Tech Tips and Tricks to Micro-Target Clients - Travel Weekly's CruiseWorld 2012 Live
This presentation was done by CruiseOne franchise owner, Gary Smith, MBA, ECC, EB.
Download Gary's powerpoint presentation
His agency is ranked #9 of 720+ CruiseOne franchises. This is his 9th (successful) business so it's safe to say he knows what he's talking about.
Gary started out by asking the audience if any of the following sounded familiar.
- My clients should feel special, like family
- I want to have a relationship with my clients
- I wish I had a better ROI on my marketing
- I want to do more, sell more and in less time with less effort.
He then gets into how to do the above instead of just thinking it.
The core focus of his presentation was using micro-targeting to grow your business. He stated his agency grew 100% from last year and while other travel agencies were hit hard with the recession, his agency has grown year over year.
What is Micro-Targeting?
Micro-targeting is about sending individualized messages to your clients and tracking the results. Smith talks about sending customized messages that work.
How are you Segmenting?
Take a look at what are you doing to segment your clients and the data you have on them. Segmentation is important to be able to micro-target.
Smith cites a few examples. He tracks clients if they use an American Express card. When Amex has special promotions, he sends out the promotion to past customers that have booked with an AmEx card. Same deal when he sees a military deal. Smith even segments by pet ownership and sends out specials like a week of free kenneling if they book a certain cruise.
What’s required for Micro-Targeting?
- Inventory relevant data sets (what data do you need to keep?)
- Psychographic segmentation
- Test multiple messages (he changes offer, changes a few words, sees what works best)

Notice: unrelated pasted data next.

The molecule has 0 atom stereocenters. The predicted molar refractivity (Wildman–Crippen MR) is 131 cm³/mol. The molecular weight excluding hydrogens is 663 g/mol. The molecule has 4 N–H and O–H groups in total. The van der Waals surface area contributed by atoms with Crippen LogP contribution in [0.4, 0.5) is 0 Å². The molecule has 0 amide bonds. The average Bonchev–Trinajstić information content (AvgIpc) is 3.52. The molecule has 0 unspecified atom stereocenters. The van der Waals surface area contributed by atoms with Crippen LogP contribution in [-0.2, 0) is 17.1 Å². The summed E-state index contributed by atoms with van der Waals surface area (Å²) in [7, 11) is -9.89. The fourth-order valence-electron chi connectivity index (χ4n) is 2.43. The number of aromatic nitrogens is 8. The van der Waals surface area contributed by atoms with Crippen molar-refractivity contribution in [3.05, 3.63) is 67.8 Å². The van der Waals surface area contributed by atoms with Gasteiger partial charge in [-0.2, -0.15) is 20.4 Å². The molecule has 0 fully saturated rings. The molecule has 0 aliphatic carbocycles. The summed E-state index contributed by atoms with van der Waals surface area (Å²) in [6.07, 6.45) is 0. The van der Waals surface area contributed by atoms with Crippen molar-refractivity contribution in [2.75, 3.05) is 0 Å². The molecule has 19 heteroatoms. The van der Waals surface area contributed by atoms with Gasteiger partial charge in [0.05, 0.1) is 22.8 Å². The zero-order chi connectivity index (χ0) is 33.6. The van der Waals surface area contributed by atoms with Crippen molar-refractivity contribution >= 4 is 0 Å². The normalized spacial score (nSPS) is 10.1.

- Multiple message distribution methods (email, phone, social networks, etc.)
- Track impact and update
Gathering and Storing your Data
You will also want to think about the backbone or structure for all this data. Where are you going to store it? Smith gave examples such as Clientbase, Clientease, or a spreadsheet.
To gather your data, Smith gives two options – ask for it or interpret it. When you’re asking for data, a few examples on ways to ask:
- Direct Conversation (qualify/interview)
- Surveys (he asks 3 questions – did the trip meet expectations, did our agency meet expectations, where do you want to go next?)
Smith interprets data by looking at their previous purchases, what links clients have clicked on in his newsletters, special dates, and demographics such as where they live. If he sent out an email on Alaska and the client clicked it, he goes back into his CRM and enters that they’re interested in Alaska for future marketing efforts. While he may only be sending out the Alaska email to 50 people, the open rates are much more effective. He urged agents to anticipate clients needs down the road. Call the husband of the woman turning 50 in 2 years and remind him what an important occasion this is and he’d better start planning!
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